• His finely built steam powered carriages were individually named. The first one, built in 1873, was called “The obedient”.
    • “La Mancelle” built in 1878 had a front-mounted engine with the boiler positioned behind the passenger compartment.

      La Mancelle
    • In the same year he invented an independent front-wheel suspension system with upper and lower transverse leaf springs.
    • France: De Dion-Bouton was a car manufacturer that operated in France from 1883 to 1932.
    • The company was founded by Albert de Dion, Georges Bouton and his brother in law Charles Trépardoux.
    • By the end of 1883 the company had produced their first steam powered, rear wheeled steered car.
    • In the following year they produced an improved vehicle, which had front wheel steering and could seat four people.
    • In the mid 1890s their three-wheeled models were some of the first cars to be fitted with Michelin’s new pneumatic tires.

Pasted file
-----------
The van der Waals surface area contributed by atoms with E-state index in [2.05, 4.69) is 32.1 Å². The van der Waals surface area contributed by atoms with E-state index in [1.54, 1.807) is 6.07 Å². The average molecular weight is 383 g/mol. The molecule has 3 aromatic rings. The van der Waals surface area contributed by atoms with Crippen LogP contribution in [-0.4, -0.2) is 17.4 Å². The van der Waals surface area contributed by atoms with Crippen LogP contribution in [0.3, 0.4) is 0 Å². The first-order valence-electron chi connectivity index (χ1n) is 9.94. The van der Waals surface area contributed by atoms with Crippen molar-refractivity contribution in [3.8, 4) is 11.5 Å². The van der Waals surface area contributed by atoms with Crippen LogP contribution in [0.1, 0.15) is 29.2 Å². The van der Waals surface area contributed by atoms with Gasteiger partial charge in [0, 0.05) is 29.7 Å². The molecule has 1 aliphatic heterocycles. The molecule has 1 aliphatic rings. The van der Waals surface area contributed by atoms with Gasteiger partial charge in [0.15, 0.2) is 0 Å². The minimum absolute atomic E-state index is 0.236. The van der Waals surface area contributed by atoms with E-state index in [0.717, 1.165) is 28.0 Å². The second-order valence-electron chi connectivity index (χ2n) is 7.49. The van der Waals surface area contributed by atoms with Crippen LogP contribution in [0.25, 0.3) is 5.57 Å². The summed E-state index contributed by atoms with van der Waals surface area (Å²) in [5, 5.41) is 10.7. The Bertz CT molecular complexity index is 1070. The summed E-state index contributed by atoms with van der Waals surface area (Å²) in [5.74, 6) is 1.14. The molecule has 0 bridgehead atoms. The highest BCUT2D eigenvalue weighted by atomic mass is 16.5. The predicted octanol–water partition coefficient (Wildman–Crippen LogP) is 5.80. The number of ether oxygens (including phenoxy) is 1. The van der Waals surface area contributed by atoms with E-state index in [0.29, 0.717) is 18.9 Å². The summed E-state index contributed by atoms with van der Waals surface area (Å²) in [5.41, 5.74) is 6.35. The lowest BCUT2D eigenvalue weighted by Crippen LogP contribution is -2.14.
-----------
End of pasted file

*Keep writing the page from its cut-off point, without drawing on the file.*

De Dion-Bouton
    • France: Armand Peugeot produced a three-wheeled steam powered car in collaboration with Léon Serpollet (French) in 1889.
    • United States: Ransom Eli Olds built a steam powered three-wheeler in 1891. It is believed to be America’s first car.
    • France: Leon Serpollet designed and built an efficent flash boiler in 1896 that made steam a more practical source of power for cars.
    • He produced cars under the name Serpollet and Gardner-Serpollet from about 1899 until 1907.

      Leon Serpollet - Double Phaeton Type A - 1902

      Leon Serpollet, Double Phaeton Type A - 1902